Teaching Like Finland: What Worked and What Didn't

Teaching like Finland: What worked and what didn't

Teach Like Finland: What Worked, and What Didn't

Hey, y'all. If you've followed me for awhile, you probably heard bits and pieces about my finishing my master's degree this year. Now usually that's pretty boring news to everyone outside of your immediate family, but I did some research during the capstone that I thought might be of interest.

You've probably seen my posts about about hygge and lagom by now (if not, you can find them here and here and here). If you don't remember the term, it's a Danish word that loosely translates into a feeling of coziness, warmth, and togetherness. Stumbling upon the term "hygge" has led to my fascination with all things Scandinavian--their culture, their appreciation for slowing down and enjoying things, and, most importantly for this post, their school systems. I devoured the book Teach Like Finland, and from then on, I was hooked. 

Finland has one of the best school systems in the world. They consistently out perform the United States in reading and math on the PISA exam, AND they pretty much do everything opposite of the US. They test less, nurture more, give students more autonomy, have less class time and more down time, but they perform so much better on international tests. Even without all the practice testing that US kids get. 

So I did a little research. Why do they do so much better? And can I use the instructional strategies they use in my classroom and have the same results? 

I won't bore you with all the details, but in a nutshell, we practiced goal-setting, student-centered lessons/structures, and choice time. Another aspect I wanted to research but didn't have the resources to test for (or admin support if we're going to be real here) is interdisciplinary units--meaning students have a topic and learn all about the topic within the context of each subject area. Think project-based learning on steroids. 

Anyway, we tested the Finnish teaching strategies, which are largely American strategies as well, just implemented differently, and the outcome was surprising. 

The students that showed the most growth in these units compared to other units were the students that had strong, stable home environments. The students that didn't have those strong environments at home did not do nearly as well. 

Now, I know what you're thinking. Kids from more stable homes always do better. However, these measures of growth were against themselves--how much these same kids grew in other units. The students with the stronger backgrounds grew much more in those units than in previous units. The kids from more...flexible backgrounds...would normally show more growth than they did in these units compared to previous units. 

So...I conclude that the social systems Finland has in place in their country is one of the major reasons their students out perform ours. You see, in Finland, children get support from the government from birth. Parents receive supplies for the baby, have a lengthy maternity and paternity leave, and child care and preschool at almost no cost to parents.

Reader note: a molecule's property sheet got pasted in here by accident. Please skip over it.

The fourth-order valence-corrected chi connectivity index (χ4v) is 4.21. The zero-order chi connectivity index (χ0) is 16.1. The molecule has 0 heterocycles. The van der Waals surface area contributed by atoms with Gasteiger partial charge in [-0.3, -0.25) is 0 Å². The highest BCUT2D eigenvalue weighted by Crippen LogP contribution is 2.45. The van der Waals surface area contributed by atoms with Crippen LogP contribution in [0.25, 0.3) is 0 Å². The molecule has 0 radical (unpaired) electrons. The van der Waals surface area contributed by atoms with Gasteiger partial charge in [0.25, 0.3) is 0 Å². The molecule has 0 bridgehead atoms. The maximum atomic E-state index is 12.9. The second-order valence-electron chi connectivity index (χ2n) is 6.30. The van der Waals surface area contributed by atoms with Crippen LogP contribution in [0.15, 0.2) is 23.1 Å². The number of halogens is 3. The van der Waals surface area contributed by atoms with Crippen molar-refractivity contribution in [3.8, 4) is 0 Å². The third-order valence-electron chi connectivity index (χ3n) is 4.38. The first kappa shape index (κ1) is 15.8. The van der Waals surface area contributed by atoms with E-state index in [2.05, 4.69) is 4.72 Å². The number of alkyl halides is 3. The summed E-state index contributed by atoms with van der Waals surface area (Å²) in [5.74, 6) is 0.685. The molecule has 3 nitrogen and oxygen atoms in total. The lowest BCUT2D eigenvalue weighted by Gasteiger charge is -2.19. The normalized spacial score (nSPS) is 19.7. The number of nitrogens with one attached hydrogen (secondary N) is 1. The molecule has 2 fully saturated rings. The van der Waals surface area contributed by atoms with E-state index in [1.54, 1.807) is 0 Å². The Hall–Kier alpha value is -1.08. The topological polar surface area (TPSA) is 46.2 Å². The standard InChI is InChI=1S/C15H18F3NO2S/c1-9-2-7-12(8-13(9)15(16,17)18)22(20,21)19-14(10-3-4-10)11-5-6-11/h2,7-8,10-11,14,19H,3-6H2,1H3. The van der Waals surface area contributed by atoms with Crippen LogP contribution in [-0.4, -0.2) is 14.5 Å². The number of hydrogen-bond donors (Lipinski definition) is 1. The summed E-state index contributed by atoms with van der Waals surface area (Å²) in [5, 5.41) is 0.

Healthcare and mental health services are provided to all citizens. Families are well supported and are encouraged to have time together, including paid time off for vacations. The students have their basic needs met before they ever walk into the school's doors. 

We could talk pedagogy all day (I literally could), but the bottom line is that their Maslow's needs are met long before they are ever asked to Bloom. (See what I did there? 😉) I would love to continue to research these teaching practices and fully implement them for the entire school year (especially interdisciplinary units), but the hard reality is that the students in our schools need more than just a school can provide. 

They need to be cared for at home with adequate healthcare, stable family situations, books, parents who don't have to worry about making ends meet and can actually enjoy spending time with their kids. (Finland's percent of families in poverty is much lower than that of the US.) Until we have a massive overhaul of our country as a whole (values, financial distribution, healthcare, stable family situations), our education reforms won't be able to fix things. 

Yes, education reform is needed (I can't tell you how many Red for Ed events I've been to), but it has to start at home and with a major government reform. I'm not saying we need to go all socialist, but we do need to move as country into investing in our kids and families. That is where true changes will have the biggest impact. 

Edited to add: This is not to say that we should discount phenomenon based learning or inquiry based learning. Their benefits by far exceed these little things I noticed. I use this teaching strategy all the time in my classroom and it has made a huge difference in the way my students think about and tackle problems. But the difference in socio-economic status and the effects on the kids' growth and abilities to jump into this kind of classroom structure was alarming to say the least. As a country, we must work to even the playing field for our learners or the divide will continue to grow wider. 

What do you think? Let me know in the comments. If you want any book recommendations for further reading, I have tons of suggestions to offer!

Have a wonderful week and stay cozy,

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